An equally strong concern about the importance of experience, though perhaps less remarkable from an historical point of view, also exists in Protestant theology. The legacies of Friedrich Schleiermacher and William James continue to be enjoyed and refined by modern Protestant theology. According to Paul Tillich: ‘The question of experience … has been central … whenever the nature and method of theology have been discussed’. (11) He describes experience as ‘the medium through which the sources of theology speak to us’. (12) For Tillich ‘experience receives and does not produce’ in theology. (13) Langdon Gilkey develops an impressive introduction to theology out of an analysis of human experience which enables him to conclude: ‘all religious talk … is talk about the ultimate and the sacred as it appears in ordinary experience’. (14) He constructs this introduction by uncovering a dimension of ultimacy in our secular experiences of contingency, relativity, temporality and autonomy. (15) John E. Smith argues persuasively that the disclosure of God to the world takes place in and through human experience. (16) For Smith, human experience is the key to understanding religious truth. (17)

This development in Catholic theology during the twentieth century, coupled with the centrality of experience in Protestant theology, calls for some discussion and clarification.

The appeal to experience has become so commonplace that it is now in danger of becoming vacuous. The word ‘experience’ is, to say the least, a rather slippery one. It can be made to mean just about anything one wishes it to mean. If experience is to become a genuine source of theology in the light of Scripture, tradition and the authority of the Christian community, then there is a pressing need for precision in the use we make of and the meaning we attach to experience. What do we mean by the appeal to experience in theology? Is such an appeal to experience in danger of becoming a subjective cloak or even worse a new smokescreen against critical reflection? The purpose of this opening chapter is to clarify the meaning of the word ‘experience’, to explore the different kinds of experience that are possible in life, to examine the peculiar character of religious experience, to discuss the relationship that exists between experience and doctrine, and to suggest some basic criteria for evaluating religious experiences. It is hoped that a treatment of these issues will throw a little critical light on the use we make of experience in theology and perhaps advance the way forward toward some ecumenical agreement on how Christian theology is done as well as providing a point of departure for inter-religious dialogue. In this way we will be laying the critical foundations for a theology, in subsequent chapters, of the interplay that exists between revelation and faith in experience.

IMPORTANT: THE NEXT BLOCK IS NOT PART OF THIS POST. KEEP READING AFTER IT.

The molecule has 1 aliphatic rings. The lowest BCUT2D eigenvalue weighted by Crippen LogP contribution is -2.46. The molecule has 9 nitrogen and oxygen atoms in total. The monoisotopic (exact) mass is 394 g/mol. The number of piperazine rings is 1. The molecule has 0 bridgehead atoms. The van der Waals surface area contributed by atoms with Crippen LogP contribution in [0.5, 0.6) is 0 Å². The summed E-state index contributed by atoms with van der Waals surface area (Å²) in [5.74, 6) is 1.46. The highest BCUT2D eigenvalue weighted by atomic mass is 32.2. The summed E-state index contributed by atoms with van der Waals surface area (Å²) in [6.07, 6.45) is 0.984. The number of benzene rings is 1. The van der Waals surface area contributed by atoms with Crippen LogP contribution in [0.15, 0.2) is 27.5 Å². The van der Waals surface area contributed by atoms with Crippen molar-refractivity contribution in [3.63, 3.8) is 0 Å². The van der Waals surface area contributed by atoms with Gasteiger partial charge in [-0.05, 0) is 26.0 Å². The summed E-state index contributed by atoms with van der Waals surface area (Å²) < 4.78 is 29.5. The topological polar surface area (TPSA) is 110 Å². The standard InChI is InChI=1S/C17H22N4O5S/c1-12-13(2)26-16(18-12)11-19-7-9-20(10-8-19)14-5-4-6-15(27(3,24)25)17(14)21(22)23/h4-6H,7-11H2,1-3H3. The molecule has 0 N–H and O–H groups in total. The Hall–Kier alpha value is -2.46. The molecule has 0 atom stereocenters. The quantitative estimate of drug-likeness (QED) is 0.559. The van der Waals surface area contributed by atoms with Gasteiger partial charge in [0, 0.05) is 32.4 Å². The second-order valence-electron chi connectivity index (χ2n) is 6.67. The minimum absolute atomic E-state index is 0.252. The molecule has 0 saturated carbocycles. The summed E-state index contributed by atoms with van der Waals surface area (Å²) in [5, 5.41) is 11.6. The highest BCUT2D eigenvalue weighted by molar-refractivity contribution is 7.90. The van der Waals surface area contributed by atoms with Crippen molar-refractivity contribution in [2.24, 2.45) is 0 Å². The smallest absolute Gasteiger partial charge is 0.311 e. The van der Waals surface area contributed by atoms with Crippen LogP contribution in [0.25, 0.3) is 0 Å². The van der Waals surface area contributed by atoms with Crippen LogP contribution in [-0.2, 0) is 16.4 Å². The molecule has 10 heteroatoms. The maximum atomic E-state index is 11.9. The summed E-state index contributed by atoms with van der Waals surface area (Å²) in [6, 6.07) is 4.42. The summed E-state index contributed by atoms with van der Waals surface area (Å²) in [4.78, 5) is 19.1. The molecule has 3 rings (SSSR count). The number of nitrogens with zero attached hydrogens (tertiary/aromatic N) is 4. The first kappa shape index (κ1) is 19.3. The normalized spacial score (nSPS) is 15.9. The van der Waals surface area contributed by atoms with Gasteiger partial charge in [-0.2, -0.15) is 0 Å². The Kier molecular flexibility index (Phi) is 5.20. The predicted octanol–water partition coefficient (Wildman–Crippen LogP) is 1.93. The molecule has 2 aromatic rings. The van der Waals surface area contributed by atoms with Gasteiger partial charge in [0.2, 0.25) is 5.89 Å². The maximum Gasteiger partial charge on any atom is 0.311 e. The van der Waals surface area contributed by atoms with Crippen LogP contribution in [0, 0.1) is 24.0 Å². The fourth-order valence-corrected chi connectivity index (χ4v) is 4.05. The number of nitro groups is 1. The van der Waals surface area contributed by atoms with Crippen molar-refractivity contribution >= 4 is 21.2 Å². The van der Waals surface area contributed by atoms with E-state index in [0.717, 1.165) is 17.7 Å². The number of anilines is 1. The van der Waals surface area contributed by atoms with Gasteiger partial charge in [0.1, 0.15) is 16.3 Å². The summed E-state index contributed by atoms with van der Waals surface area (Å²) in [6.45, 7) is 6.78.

The meaning of experience
We can begin our exploration of the meaning of experience by excluding at the outset the more obviously deficient uses of the word. (18) For some, experience is synonymous with reference to a form of subjective emotionalism. Here experience is reduced to the level of euphoric outbursts of transient emotions. Such phenomena may be the result of a passing psychological mood or they may be induced by artificial external stimuli. In either case we are dealing with a situation that is temporary, superficial and unrepresentative of the normal human condition. To this extent such experiences cannot be regarded as reliable channels of human understanding. Others restrict the word ‘experience’ to the passive reception of sense-data out there. Here experience is confined exclusively to a direct contact with the empirically given world. This empiricist view of experience must also be rejected because of the large areas of life that are automatically excluded. A third and not untypical view of experience is one which says that language determines the character of all human experience. Not only is language descriptive of human experience, but it is also prescriptive of human experience. The language we use in life determines the kind of experiences we have of the world around us. (19) This particular outlook, even though it does contain some truth, must also be put aside at this stage because it ignores the spontaneity of experience and the drive inherent in such experiences for new expression. These restrictive accounts of experiences alert us to some of the more obvious pitfalls that are around when trying to work out a critical theology of experience. What then are the basic ingredients of a human experience? Experience involves first and foremost a human subject and reality. By a human subject we mean an individual self that is capable of seeing, feeling, thinking and discerning. The element of feeling, as distinct from emotion, is important in the life of the human subject. On the other hand the word ‘reality’ embraces the external world as composed of spirit and matter in which the subject lives. Following on this there must be some form of conscious encounter between the subject and reality if there is to be any genuine experience. The word ‘encounter’ suggests a degree of contact between the subject and the world. It implies that within experience we find something already there; we come up against reality as given, and therefore prior to us. We confront persons and events in the world and we do so in such a way that we receive whatever it is that we encounter without being responsible for producing what we receive. Encounter, however, is only the beginning of experience since within encounter we do not move beyond the surface of reality. Reality has more to it than surfaces; it also has depth and breadth.